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Designing Off-grid Green Hydrogen Plants Using Dynamic Polymer Electrolyte Membrane Electrolyzers to Minimize the Hydrogen Production Cost


Hydrogen produced from electrolysis is an attractive carbon-free fuel and feedstock, but potential benefits depend on the carbon intensity of electricity production. This study uses technoeconomic modeling to analyze the benefits of producing zero-carbon hydrogen through dynamically operated polymer electrolyte membrane electrolyzers connected to photovoltaic and wind variable renewable energy (VRE) sources. Dynamic operation is considered for current densities between 0 and 6 A cm2 and compared to a constant current density of 2 A cm2 for different combinations of VRE to electrolysis (VRE:E) capacity ratios and compositions of photovoltaic and wind energy in four locations across the United States. For optimal VRE:E and wind:photovoltaic capacity ratios, dynamic operation is found to reduce the levelized cost of hydrogen by 5%–9%, while increasing hydrogen production by 134%–173%, and decreasing excess electrical power by 82%–95%. The framework herein may be used to determine the optimal VRE:E capacity and VRE mix for dynamically operated green hydrogen systems.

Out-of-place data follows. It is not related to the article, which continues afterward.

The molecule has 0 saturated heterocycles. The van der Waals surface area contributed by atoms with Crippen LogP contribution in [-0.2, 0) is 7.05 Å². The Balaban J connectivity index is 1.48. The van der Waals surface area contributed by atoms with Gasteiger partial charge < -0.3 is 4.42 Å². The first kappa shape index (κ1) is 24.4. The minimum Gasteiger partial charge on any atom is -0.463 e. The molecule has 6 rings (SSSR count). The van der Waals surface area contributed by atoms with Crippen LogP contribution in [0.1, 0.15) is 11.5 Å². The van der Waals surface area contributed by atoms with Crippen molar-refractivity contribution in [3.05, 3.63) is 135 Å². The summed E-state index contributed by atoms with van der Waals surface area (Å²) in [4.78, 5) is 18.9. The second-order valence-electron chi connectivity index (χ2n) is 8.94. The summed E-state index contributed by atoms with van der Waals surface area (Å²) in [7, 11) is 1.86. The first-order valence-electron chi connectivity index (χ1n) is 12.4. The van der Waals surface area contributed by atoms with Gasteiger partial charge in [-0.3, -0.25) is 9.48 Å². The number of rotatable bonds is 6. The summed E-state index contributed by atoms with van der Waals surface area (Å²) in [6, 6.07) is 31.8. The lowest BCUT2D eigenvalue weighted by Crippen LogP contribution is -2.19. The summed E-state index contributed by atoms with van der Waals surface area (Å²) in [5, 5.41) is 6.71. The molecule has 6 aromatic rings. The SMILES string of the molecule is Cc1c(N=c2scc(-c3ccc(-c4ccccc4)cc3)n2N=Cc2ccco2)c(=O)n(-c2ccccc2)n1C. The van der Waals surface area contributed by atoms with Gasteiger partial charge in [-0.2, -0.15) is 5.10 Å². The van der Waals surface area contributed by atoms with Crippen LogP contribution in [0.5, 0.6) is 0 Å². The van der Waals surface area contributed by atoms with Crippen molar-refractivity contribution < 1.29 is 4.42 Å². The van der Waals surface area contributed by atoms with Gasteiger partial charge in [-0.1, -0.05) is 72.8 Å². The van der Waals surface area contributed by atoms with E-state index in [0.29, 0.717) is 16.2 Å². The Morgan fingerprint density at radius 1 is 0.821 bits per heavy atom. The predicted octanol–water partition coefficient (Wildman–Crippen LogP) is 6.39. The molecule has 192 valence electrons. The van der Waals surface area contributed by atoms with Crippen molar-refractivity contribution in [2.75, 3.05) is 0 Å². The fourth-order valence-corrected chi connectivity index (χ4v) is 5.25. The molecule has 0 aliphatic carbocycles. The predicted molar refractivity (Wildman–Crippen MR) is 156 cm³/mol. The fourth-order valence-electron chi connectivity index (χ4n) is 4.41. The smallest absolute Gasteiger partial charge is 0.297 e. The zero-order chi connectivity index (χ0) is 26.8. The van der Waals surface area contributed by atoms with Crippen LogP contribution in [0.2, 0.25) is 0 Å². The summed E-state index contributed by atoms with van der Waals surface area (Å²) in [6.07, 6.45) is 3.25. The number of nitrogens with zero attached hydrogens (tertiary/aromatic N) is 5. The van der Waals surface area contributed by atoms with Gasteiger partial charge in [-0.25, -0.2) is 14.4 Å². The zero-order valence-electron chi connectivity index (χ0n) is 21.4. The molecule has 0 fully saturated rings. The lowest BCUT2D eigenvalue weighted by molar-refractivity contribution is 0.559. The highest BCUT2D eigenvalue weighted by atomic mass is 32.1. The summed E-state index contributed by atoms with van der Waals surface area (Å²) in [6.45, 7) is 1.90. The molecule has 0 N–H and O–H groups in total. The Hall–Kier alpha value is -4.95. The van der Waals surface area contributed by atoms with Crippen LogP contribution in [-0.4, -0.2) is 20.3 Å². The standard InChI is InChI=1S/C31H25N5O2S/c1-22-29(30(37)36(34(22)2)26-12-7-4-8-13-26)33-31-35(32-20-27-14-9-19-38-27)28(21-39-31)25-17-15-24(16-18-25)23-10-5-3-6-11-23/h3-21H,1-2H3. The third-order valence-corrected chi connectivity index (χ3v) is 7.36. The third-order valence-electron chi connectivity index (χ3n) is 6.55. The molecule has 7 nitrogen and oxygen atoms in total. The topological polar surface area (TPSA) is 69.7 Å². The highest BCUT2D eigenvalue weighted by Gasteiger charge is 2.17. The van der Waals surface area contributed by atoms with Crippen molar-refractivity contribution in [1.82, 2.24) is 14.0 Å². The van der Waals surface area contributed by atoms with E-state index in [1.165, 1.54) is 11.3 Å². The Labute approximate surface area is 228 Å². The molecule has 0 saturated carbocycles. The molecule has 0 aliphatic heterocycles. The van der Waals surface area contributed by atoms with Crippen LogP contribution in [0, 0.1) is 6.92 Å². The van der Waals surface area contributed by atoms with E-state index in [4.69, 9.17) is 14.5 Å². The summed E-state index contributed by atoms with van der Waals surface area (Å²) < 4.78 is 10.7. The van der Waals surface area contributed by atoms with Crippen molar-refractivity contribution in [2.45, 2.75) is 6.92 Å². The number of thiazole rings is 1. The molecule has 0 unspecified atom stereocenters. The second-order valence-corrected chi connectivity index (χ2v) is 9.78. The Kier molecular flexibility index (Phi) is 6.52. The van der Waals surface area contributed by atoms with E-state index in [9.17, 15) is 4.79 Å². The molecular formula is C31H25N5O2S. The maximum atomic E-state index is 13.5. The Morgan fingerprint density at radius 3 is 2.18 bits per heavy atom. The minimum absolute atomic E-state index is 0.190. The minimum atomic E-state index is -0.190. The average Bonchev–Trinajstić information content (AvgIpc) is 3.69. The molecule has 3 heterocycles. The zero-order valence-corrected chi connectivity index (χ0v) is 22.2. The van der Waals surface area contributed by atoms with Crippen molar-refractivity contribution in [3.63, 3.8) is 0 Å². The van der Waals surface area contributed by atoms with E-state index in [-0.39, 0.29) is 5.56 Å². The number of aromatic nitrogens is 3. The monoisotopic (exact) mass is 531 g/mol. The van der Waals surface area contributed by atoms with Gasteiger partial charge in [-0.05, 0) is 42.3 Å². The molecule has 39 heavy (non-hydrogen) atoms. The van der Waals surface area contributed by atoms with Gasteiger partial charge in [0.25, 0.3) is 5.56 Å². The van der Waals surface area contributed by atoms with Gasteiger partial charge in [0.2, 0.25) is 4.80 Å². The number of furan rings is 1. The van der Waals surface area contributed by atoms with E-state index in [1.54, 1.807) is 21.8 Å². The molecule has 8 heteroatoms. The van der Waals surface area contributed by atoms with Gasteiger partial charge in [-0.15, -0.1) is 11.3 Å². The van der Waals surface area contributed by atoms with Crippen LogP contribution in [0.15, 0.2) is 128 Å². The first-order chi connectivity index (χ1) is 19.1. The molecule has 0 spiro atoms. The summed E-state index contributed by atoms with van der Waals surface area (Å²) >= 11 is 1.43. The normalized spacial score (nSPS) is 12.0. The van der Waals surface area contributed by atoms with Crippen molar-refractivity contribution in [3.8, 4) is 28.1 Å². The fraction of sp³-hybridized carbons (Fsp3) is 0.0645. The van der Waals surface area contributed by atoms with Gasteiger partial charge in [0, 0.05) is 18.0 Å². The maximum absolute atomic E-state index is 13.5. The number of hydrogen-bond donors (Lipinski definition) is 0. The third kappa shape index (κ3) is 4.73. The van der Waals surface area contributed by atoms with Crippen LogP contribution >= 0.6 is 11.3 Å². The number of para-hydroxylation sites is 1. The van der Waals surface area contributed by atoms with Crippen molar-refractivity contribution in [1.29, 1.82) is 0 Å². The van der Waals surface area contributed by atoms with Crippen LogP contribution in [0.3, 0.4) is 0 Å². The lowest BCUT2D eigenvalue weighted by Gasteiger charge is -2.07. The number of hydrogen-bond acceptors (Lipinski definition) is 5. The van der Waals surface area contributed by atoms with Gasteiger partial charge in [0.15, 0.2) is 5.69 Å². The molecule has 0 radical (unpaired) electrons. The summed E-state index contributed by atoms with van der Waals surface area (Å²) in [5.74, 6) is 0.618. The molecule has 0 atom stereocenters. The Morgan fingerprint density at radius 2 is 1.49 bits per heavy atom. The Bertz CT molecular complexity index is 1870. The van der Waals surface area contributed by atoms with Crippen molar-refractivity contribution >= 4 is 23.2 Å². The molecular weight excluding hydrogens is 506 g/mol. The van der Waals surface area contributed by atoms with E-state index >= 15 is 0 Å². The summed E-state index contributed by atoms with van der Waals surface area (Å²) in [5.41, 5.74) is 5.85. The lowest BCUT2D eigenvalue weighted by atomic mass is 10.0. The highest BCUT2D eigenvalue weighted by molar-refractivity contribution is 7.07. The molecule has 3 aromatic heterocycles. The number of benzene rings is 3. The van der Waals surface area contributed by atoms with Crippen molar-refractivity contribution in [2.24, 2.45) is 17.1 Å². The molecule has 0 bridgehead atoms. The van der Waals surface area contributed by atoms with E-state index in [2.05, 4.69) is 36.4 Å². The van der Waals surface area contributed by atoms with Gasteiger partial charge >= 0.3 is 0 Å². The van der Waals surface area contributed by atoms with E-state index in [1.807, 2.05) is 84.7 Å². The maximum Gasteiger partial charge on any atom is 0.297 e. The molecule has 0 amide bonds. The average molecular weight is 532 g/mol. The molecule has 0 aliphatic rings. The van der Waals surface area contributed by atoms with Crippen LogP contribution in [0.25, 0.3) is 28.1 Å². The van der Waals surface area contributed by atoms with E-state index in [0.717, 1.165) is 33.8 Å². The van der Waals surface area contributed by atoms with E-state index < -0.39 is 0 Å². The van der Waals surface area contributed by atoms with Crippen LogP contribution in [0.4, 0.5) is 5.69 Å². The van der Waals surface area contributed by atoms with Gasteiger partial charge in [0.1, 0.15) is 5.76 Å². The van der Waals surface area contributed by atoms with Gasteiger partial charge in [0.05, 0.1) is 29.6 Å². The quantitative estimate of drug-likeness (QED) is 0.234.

Funding source: D.E. acknowledges partial support from the Advanced Research Projects Agency-Energy (ARPA-E), US Department of Energy, under award number DE-AR0001567.
Related subjects: Production & Supply Chain
Countries: United States

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